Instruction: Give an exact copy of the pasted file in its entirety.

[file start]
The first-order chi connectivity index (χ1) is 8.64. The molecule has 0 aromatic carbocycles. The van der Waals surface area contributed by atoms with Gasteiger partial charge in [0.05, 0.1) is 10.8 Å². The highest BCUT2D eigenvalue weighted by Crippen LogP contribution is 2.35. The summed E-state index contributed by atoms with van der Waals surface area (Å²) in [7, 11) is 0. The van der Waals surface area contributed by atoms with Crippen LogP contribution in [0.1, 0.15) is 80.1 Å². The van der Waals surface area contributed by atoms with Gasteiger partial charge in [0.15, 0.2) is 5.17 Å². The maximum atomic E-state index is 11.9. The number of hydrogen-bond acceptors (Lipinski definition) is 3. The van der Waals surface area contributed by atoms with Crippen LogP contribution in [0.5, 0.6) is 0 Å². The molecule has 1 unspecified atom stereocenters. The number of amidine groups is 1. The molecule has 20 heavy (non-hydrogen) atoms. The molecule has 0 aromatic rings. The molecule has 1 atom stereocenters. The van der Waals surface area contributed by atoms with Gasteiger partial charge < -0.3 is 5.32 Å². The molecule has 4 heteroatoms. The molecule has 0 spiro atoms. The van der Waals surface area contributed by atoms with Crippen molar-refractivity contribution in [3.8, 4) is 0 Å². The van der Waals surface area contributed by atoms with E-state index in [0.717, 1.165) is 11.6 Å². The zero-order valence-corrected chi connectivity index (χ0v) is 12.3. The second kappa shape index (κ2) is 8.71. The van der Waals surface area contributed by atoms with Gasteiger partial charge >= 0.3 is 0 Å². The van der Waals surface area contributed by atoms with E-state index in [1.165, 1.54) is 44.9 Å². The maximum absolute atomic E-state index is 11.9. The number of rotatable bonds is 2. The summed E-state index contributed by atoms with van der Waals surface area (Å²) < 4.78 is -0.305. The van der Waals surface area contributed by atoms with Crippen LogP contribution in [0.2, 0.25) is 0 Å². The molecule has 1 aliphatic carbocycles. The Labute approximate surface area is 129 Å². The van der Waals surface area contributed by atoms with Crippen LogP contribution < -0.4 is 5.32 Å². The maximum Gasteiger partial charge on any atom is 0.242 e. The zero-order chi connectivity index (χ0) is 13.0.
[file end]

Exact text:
The first-order chi connectivity index (χ1) is 8.64. The molecule has 0 aromatic carbocycles. The van der Waals surface area contributed by atoms with Gasteiger partial charge in [0.05, 0.1) is 10.8 Å². The highest BCUT2D eigenvalue weighted by Crippen LogP contribution is 2.35. The summed E-state index contributed by atoms with van der Waals surface area (Å²) in [7, 11) is 0. The van der Waals surface area contributed by atoms with Crippen LogP contribution in [0.1, 0.15) is 80.1 Å². The van der Waals surface area contributed by atoms with Gasteiger partial charge in [0.15, 0.2) is 5.17 Å². The maximum atomic E-state index is 11.9. The number of hydrogen-bond acceptors (Lipinski definition) is 3. The van der Waals surface area contributed by atoms with Crippen LogP contribution in [0.5, 0.6) is 0 Å². The molecule has 1 unspecified atom stereocenters. The number of amidine groups is 1. The molecule has 20 heavy (non-hydrogen) atoms. The molecule has 0 aromatic rings. The molecule has 1 atom stereocenters. The van der Waals surface area contributed by atoms with Gasteiger partial charge < -0.3 is 5.32 Å². The molecule has 4 heteroatoms. The molecule has 0 spiro atoms. The van der Waals surface area contributed by atoms with Crippen molar-refractivity contribution in [3.8, 4) is 0 Å². The van der Waals surface area contributed by atoms with E-state index in [0.717, 1.165) is 11.6 Å². The zero-order valence-corrected chi connectivity index (χ0v) is 12.3. The second kappa shape index (κ2) is 8.71. The van der Waals surface area contributed by atoms with Gasteiger partial charge >= 0.3 is 0 Å². The van der Waals surface area contributed by atoms with E-state index in [1.165, 1.54) is 44.9 Å². The maximum absolute atomic E-state index is 11.9. The number of rotatable bonds is 2. The summed E-state index contributed by atoms with van der Waals surface area (Å²) < 4.78 is -0.305. The van der Waals surface area contributed by atoms with Crippen LogP contribution in [0.2, 0.25) is 0 Å². The molecule has 1 aliphatic carbocycles. The Labute approximate surface area is 129 Å². The van der Waals surface area contributed by atoms with Crippen LogP contribution < -0.4 is 5.32 Å². The maximum Gasteiger partial charge on any atom is 0.242 e. The zero-order chi connectivity index (χ0) is 13.0.